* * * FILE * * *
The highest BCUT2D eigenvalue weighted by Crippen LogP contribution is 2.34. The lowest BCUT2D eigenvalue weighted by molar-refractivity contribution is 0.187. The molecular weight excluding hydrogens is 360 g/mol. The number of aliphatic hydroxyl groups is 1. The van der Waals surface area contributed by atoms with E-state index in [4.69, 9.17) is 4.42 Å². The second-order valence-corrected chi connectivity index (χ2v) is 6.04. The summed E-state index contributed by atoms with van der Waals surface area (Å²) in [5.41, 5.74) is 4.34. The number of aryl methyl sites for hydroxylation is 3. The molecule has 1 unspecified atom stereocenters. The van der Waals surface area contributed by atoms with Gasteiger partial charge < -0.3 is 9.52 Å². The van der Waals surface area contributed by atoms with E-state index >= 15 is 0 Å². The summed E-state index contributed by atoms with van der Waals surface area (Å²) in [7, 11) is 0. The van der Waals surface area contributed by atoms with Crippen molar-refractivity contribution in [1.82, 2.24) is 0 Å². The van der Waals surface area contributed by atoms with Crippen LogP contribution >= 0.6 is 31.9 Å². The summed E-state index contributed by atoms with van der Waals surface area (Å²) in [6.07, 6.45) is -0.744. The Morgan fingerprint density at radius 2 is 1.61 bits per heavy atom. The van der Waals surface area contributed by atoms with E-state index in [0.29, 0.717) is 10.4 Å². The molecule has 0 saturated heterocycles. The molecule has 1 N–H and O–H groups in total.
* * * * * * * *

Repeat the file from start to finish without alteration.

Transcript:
The highest BCUT2D eigenvalue weighted by Crippen LogP contribution is 2.34. The lowest BCUT2D eigenvalue weighted by molar-refractivity contribution is 0.187. The molecular weight excluding hydrogens is 360 g/mol. The number of aliphatic hydroxyl groups is 1. The van der Waals surface area contributed by atoms with E-state index in [4.69, 9.17) is 4.42 Å². The second-order valence-corrected chi connectivity index (χ2v) is 6.04. The summed E-state index contributed by atoms with van der Waals surface area (Å²) in [5.41, 5.74) is 4.34. The number of aryl methyl sites for hydroxylation is 3. The molecule has 1 unspecified atom stereocenters. The van der Waals surface area contributed by atoms with Gasteiger partial charge < -0.3 is 9.52 Å². The van der Waals surface area contributed by atoms with E-state index >= 15 is 0 Å². The summed E-state index contributed by atoms with van der Waals surface area (Å²) in [7, 11) is 0. The van der Waals surface area contributed by atoms with Crippen molar-refractivity contribution in [1.82, 2.24) is 0 Å². The van der Waals surface area contributed by atoms with Crippen LogP contribution >= 0.6 is 31.9 Å². The summed E-state index contributed by atoms with van der Waals surface area (Å²) in [6.07, 6.45) is -0.744. The Morgan fingerprint density at radius 2 is 1.61 bits per heavy atom. The van der Waals surface area contributed by atoms with E-state index in [0.29, 0.717) is 10.4 Å². The molecule has 0 saturated heterocycles. The molecule has 1 N–H and O–H groups in total.